Re: [dev] securiy guidance

From: Sergey Matveev <>
Date: Sat, 10 Mar 2018 17:47:25 +0300

*** Michael Forney [2018-03-08 22:10]:
>I'm no expert either (so follow this at your own risk), but I also did
>some investigation, and I think either of the following schemes would

This scheme seems ok and some kind of classical one. Simple and working.

>It's not clear to me if it's okay to use the plain crypto_argon2i with
>just a fixed secret salt. A related scheme might be to use
>crypto_argon2i_general with a salt generated for each encryption and a
>single saved key. Then, the salts could be stored as plain text the
>output file (and probably authenticated with crypto_lock_aead).
>Perhaps one benefit is if someone somehow figured out the encryption
>key for one password, they still wouldn't be able to decrypt the

According to the manual, _general supports keyed hashing of additional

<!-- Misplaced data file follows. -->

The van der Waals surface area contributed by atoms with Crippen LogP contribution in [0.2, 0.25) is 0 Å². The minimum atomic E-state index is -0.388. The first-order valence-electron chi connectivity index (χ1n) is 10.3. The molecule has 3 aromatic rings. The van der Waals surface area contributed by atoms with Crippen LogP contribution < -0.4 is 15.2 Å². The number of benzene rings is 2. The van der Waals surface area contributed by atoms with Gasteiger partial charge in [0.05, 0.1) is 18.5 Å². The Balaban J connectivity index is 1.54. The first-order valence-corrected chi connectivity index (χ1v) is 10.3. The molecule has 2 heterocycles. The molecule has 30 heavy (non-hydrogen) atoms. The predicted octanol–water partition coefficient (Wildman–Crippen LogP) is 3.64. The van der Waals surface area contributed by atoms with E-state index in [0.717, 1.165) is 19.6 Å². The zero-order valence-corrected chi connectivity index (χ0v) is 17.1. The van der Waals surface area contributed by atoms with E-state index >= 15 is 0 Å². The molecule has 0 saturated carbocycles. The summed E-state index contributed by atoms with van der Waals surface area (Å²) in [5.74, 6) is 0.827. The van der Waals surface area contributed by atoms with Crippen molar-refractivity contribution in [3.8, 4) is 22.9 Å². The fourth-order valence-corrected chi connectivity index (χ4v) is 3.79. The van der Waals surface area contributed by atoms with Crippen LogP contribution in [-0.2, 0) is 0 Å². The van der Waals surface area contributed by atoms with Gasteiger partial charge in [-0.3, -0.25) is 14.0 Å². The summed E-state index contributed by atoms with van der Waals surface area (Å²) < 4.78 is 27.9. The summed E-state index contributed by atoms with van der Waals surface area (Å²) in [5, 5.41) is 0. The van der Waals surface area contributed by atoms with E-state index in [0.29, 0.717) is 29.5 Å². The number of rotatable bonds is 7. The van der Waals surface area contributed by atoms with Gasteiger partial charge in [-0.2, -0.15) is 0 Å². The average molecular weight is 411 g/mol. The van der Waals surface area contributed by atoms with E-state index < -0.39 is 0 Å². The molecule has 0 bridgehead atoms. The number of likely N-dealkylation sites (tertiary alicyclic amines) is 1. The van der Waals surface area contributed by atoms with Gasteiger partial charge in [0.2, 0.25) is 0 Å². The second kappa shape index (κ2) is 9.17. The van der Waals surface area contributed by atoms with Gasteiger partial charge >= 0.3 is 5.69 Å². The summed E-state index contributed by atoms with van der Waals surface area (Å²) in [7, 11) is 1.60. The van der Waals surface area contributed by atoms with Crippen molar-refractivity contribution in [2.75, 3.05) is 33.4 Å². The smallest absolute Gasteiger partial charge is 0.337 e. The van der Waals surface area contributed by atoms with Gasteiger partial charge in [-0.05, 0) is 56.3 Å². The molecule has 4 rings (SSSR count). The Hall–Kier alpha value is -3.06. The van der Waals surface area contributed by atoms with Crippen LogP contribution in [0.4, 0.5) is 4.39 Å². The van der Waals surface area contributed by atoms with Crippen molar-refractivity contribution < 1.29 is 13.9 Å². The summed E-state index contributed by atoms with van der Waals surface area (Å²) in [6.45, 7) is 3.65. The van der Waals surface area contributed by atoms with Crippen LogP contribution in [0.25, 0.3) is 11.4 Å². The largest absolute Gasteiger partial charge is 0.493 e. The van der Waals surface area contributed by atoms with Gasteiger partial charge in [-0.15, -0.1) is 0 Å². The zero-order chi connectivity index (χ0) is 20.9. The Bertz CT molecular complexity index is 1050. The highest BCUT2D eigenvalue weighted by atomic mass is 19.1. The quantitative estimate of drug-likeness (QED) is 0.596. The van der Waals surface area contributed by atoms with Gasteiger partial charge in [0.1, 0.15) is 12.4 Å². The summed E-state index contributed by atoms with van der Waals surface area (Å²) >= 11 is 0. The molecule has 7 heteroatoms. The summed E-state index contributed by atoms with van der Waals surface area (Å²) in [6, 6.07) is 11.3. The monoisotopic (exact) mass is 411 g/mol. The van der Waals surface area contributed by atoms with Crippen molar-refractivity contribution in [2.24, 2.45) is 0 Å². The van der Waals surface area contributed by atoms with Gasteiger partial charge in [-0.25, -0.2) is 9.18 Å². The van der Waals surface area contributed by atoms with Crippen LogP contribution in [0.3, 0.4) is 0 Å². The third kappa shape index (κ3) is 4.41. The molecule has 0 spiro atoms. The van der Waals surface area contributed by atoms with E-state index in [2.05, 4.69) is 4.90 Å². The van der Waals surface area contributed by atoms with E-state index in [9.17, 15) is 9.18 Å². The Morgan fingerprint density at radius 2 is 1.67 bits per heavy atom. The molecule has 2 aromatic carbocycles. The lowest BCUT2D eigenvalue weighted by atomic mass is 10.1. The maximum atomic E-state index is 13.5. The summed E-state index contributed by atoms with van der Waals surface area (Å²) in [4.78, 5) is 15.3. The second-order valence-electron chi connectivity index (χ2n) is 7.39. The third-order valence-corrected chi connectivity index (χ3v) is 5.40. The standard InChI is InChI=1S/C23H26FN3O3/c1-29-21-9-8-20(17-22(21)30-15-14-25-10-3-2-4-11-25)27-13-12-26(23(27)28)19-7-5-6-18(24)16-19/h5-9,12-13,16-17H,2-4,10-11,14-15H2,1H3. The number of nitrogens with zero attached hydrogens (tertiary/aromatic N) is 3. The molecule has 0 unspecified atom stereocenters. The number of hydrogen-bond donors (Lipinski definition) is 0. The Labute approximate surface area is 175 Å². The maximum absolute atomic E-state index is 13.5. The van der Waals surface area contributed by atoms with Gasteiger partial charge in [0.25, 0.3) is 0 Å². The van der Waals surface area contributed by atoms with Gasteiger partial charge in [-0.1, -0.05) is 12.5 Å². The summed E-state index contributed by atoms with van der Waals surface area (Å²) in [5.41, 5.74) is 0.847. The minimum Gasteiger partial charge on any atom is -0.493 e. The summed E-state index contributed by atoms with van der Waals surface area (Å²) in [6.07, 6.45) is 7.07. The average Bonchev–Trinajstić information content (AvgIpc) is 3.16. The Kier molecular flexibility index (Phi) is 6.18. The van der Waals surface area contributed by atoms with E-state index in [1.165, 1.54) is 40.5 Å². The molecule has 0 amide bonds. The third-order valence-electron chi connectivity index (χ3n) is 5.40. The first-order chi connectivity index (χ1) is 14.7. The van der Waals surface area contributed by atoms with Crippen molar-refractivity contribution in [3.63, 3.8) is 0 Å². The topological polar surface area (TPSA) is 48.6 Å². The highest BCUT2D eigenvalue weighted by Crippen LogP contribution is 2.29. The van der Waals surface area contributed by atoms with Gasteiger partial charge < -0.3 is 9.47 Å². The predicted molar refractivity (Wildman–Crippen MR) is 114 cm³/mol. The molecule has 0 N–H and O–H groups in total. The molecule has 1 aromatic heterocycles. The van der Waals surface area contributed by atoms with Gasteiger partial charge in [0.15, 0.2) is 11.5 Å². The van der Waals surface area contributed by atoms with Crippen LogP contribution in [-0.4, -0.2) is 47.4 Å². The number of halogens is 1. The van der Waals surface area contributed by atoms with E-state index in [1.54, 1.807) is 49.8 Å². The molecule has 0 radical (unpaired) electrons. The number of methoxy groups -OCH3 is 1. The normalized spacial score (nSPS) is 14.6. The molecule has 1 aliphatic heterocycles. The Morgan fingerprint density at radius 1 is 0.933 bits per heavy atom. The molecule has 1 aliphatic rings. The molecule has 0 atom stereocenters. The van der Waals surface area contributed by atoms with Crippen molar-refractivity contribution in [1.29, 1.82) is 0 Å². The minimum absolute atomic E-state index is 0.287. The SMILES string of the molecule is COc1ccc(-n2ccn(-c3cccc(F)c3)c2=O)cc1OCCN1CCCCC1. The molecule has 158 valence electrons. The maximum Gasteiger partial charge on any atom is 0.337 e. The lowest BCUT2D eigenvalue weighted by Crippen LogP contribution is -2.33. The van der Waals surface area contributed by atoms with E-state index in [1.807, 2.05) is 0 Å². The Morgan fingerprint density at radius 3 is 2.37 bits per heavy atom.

data. In your context there is no need to authenticate something
additional. So _general is useless here. You can generate salt for each
encryption -- nothing wrong with that, but you are assuming that
adversary could compromise your password. I assume that single
passphrase is used to encrypt all the passwords, so different salts
won't help your here. In my opinion, different separate salts bring
nothing to security.


Personally I do not like this setup. Anyway, all security depends on the
passphrase human need to input. Never use asymmetric cryptography when
you have to. Your password-encryption task obviously does not need any
kind of asymmetry.

>For (2) I'm not sure if the nonce is necessary or not, since passwords
>are encrypted with randomly generated single-use keys (so maybe a
>fixed value is sufficient; it is still only used once per key).

When keys are guaranteed to be unique and used only once (for one
encryption/decruption) -- it is safe to use zero nonce.

Sergey Matveev (
OpenPGP: CF60 E89A 5923 1E76 E263  6422 AE1A 8109 E498 57EF

Received on Sat Mar 10 2018 - 15:47:25 CET

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